PADS previously provided permanent housing for 13 chronically homeless individuals through a lease arrangement with a federal Veterans Affairs health-care center. Hospital administration notified PADS that it needed to reclaim the space, requiring PADS to relocate the residents. After looking for suitable replacement units for several years, PADS and the housing authority entered into a master lease, pursuant to which PADS would sublease units in a vacant facility, known as Midlothian Manor, to chronically homeless individuals, enabling PADS to preserve the existing 13 units and add a new unit. Midlothian Manor was acquired by the housing authority in 2001 as part of its non-federally funded housing inventory and was operated by the housing authority as an assisted-living facility for low-income seniors. Because it was never federally subsidized, the occupancy rate was perpetually low, and the housing authority closed the facility in 2010.

After PADS obtained permits for the proposed project from the local building department, nearby residents objected to the proposed reuse by filing a lawsuit seeking to stop the proposed project. The residents objected on the grounds that their homes and Midlothian Manor are located in the R-1 Residential District under the Lake County Unified Development Ordinance (UDO), which establishes zoning and development regulations throughout unincorporated Lake County. The R-1 district permits low-density, large-lot residential development. The objectors contended that re-occupancy of Midlothian Manor would be inconsistent with the R-1 district regulations.

After a two-and-a-half year battle, PADS, represented by DLA Piper LLP (US), successfully argued to the Circuit Court in November 2016 and then again to the Appellate Court in August 2017 that the project was permitted under the UDO as a “Government Use,” which is a permitted use in all zoning districts under the UDO. “Government Use” is defined under the UDO as a “building or structure owned or leased by a unit of government and used by the unit of government in exercising its statutory authority.” The effect of this definition is that a use which would otherwise be prohibited in a given zoning district is permitted when the governmental requirements of the definition are met, even though the uses may be functionally identical.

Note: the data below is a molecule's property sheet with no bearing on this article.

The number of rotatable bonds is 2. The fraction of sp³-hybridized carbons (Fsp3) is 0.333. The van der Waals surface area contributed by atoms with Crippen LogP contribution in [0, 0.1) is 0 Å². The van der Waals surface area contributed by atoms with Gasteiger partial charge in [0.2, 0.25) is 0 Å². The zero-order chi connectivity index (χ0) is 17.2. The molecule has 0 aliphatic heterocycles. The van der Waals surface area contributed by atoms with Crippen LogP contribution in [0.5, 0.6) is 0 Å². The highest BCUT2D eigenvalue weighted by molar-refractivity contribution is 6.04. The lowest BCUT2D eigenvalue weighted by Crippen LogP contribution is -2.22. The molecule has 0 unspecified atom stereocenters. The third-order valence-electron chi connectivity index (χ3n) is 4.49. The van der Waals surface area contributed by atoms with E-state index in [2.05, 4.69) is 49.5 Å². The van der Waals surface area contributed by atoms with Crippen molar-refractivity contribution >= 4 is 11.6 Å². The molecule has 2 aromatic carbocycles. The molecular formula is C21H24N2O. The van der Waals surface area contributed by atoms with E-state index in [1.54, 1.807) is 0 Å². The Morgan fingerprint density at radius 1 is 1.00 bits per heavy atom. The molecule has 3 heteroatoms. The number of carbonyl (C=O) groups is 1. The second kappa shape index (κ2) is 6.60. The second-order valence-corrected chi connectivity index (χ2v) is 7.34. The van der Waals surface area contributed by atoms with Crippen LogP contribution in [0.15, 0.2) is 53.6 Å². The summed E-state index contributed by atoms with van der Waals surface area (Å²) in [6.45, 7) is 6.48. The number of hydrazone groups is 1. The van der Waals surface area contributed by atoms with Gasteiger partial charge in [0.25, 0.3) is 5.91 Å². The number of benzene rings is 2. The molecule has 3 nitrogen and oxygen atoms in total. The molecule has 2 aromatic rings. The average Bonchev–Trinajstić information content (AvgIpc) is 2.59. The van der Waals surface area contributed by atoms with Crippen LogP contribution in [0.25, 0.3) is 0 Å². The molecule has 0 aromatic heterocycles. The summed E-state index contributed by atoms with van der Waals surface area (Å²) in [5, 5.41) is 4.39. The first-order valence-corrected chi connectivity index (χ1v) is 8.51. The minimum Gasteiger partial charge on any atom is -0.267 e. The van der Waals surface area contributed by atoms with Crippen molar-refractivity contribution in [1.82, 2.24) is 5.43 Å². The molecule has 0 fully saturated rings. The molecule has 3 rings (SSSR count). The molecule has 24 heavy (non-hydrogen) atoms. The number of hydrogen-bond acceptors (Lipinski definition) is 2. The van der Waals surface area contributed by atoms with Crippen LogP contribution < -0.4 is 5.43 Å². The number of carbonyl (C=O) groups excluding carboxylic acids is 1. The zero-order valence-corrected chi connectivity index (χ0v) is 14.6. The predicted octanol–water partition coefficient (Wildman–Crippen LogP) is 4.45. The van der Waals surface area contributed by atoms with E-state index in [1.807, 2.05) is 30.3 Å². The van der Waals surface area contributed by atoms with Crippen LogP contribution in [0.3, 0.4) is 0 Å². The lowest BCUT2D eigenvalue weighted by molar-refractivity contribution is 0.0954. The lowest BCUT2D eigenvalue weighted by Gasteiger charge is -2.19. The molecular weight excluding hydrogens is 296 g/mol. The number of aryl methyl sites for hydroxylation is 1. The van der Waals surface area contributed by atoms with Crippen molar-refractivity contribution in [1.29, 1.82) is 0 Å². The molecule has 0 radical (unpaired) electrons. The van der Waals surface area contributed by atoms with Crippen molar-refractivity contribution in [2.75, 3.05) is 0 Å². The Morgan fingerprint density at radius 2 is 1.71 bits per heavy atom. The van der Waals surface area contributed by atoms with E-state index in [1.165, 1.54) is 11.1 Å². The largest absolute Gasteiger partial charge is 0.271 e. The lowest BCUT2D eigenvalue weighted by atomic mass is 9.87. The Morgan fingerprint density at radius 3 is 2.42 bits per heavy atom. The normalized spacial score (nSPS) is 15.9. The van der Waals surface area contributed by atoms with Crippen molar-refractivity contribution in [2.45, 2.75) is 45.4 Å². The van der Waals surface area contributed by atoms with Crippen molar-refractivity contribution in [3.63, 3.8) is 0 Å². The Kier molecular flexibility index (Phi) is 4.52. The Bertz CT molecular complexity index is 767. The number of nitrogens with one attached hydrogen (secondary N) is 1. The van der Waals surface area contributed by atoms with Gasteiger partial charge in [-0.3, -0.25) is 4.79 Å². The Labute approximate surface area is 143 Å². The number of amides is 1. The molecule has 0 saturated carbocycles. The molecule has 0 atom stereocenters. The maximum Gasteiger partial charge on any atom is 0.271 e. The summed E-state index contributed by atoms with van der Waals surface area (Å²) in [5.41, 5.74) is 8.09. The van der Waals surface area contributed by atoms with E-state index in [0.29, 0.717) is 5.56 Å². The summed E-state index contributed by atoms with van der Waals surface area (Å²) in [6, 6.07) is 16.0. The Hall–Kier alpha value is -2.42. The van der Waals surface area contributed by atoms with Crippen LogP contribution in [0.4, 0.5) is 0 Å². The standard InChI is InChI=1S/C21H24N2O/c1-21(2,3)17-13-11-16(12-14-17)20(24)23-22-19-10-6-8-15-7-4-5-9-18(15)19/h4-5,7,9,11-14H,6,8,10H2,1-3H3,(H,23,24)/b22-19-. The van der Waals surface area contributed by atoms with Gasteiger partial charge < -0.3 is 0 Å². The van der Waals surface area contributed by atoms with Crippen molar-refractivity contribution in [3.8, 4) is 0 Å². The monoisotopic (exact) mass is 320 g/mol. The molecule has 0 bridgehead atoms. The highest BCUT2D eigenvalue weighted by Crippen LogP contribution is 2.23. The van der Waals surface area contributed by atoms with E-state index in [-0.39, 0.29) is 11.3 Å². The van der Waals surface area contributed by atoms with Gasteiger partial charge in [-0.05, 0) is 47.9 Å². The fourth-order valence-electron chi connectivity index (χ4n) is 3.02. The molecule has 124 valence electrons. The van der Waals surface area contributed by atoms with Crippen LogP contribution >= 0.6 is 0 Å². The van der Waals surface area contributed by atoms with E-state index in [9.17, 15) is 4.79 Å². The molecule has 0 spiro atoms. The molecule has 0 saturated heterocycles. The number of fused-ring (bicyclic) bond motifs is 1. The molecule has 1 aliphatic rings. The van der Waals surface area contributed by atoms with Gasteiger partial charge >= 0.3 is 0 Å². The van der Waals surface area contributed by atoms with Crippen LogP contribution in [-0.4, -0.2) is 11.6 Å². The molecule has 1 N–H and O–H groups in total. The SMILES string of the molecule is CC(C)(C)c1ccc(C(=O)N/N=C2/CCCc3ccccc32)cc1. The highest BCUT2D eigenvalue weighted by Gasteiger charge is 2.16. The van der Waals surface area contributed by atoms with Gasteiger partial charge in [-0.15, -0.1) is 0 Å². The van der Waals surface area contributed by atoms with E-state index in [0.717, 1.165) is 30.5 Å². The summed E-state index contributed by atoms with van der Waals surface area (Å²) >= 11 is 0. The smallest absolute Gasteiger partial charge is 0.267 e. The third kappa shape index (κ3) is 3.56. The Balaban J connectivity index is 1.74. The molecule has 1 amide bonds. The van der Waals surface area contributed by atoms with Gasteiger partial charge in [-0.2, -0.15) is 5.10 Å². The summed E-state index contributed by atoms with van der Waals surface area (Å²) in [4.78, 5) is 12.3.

In upholding the building department’s decision permitting the project, the Second District Illinois Appellate Court held in October that the housing authority’s ownership of Midlothian Manor and the public-private partnership with PADS satisfied the definition of “Government Use.” The objectors had argued that, with a public-private partnership arrangement, the property would not be “used by the housing authority,” but would instead by used by PADS. The court rejected this argument and held that the public-private partnership leveraged the housing authority’s express power to contract with and assist other entities—public or private—to reuse Midlothian Manor in a way that fits squarely within the agency’s statutory purpose of providing safe and sanitary housing.

At DLA Piper, Mariah DiGrino concentrates her practice in the areas of land use and zoning, public-private financing, public incentives, historic preservation, and community and economic development.